Sunscreen by the Numbers: How Much Do You Really Need?
You want to protect yourself and your family from the harmful rays of the sun — which are especially punishing at northern Nevada’s higher altitudes — but with rows upon rows of sunscreen to select, how do you choose? We asked an expert to break it down.
SPF, UVA, UVB, 15, 30, 45, 70 … what do all those letters and numbers mean? With hundreds of brands of sunscreen all vying for your attention, how do you choose one that’s right for you? Chrissy Capurro, licensed esthetician for Renown Health, helps shed some light on the subject.
Sunscreen: Your Burning Questions Answered
“A broad spectrum sunscreen with a minimum SPF of 30 is recommended by dermatologists,” says Capurro, who cautions that no sunscreen protects against 100 percent of UV radiation, and that re-application is necessary. “No matter the SPF, sunscreen must be applied adequately and frequently, meaning a ¼ teaspoon to cover the face and neck and a full shot glass amount for the body when wearing a bathing suit,” Capurro says. “Sunscreen must be applied every two hours when out in direct sunlight.”
What’s Right for Me?
Why not use a high SPF, such as 70 or 100? According to the Skin Cancer Foundation, they don’t offer significantly more protection than SPF 30, and mislead people into thinking they have a higher level of protection.
Here’s the breakdown:
- SPF 15 blocks 93 percent of UVB rays
- SPF 30 blocks 97 percent of UVB rays
- SPF 50 blocks 98 percent of UVB rays
- SPF 100 blocks 99 percent of UVB rays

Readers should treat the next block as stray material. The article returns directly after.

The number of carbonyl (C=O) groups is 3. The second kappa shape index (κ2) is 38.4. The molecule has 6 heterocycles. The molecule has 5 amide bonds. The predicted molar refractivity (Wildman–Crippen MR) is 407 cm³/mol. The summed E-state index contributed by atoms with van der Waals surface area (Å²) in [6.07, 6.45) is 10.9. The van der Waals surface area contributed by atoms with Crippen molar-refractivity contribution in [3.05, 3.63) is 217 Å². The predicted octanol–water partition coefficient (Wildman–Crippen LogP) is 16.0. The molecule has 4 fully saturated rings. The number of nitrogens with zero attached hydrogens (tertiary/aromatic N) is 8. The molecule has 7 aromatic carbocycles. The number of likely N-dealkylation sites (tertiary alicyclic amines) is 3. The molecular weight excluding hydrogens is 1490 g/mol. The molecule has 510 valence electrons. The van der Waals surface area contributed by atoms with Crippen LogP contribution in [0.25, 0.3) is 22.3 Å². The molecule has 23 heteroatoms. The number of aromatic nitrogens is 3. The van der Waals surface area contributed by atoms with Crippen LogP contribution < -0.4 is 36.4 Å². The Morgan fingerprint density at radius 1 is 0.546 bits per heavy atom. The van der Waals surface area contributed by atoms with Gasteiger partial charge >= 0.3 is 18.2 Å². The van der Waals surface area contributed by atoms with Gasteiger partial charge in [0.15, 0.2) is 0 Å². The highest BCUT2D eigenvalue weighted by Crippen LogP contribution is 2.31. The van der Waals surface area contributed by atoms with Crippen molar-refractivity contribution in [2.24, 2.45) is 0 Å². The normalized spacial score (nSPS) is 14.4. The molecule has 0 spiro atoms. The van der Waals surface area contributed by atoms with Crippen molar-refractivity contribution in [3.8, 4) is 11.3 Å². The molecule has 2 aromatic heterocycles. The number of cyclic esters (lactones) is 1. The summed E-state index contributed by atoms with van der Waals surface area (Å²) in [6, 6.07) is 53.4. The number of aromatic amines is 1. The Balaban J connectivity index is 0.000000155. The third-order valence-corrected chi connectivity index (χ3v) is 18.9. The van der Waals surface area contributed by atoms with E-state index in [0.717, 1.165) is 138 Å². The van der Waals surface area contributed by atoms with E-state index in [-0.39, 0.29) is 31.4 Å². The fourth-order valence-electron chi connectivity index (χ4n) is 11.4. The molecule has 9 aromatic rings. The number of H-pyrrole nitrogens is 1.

Some helpful vocabulary:
- UVA = Long wave ultraviolet light. Penetrates deep into the dermis, the skin’s thickest layer, causing tissue damage and wrinkles.
- UVB = Short wave ultraviolet light. Responsible for causing most skin cancers and are more prevalent during mid-day.
- SPF = Sun protection factor, calculated by comparing the amount of time needed to burn sunscreen-protected skin vs. unprotected skin. So, SPF 15 means you can stay in the sun 15 times longer than you could without protection.
Do certain populations require a higher SPF, like infants, seniors or those with previous histories of skin cancer?
Capurro explains: “Infants, seniors and those with a history of skin cancer must take precaution against UV radiation, as their skin is vulnerable. Sunscreen should be an absolute priority prior to spending time outdoors.”
For those populations, additional forms of protection should be exercised, including avoiding prolonged sun exposure and wearing a hat and protective clothing.
Due to the sensitive nature of an infant’s skin, babies under 6 months should not spend any time in the direct sun. For infants and toddlers 6 months and older, whose skin is thinner than adults, sunscreens containing only zinc oxide or titanium dioxide (physical protectors) should be applied. Zinc and titanium are less likely to cause irritation because they do not penetrate the skin and instead sit on the surface and deflect UV radiation.
Zinc oxide and titanium dioxide are key ingredients to seek out in a sunscreen due to their strong ability to deflect UV radiation.
What to Look For:
- Broad Spectrum Protection
Offers protection against both UVA and UVB rays.
- SPF – Sun Protection Factor
The Skin Cancer Foundation recommends always using a broad spectrum sunscreen with an SPF of 15 or higher. For extended stays outdoors, use SPF 30 or higher. Reapply every two hours.
An 80-minute water-resistant brand is best. Reapply after water or sweat exposure.
- Active Ingredients
Read the back label and look for ingredients that reflect or absorb rays. Zinc or titanium dioxide are “actives,” always a great choice for sensitive skin.
- The Skin Cancer Foundation Seal of Recommendation
Three categories include:
- The daily use seal
- The active seal
- The traditional seal
Learn more about what to look for when choosing a brand.
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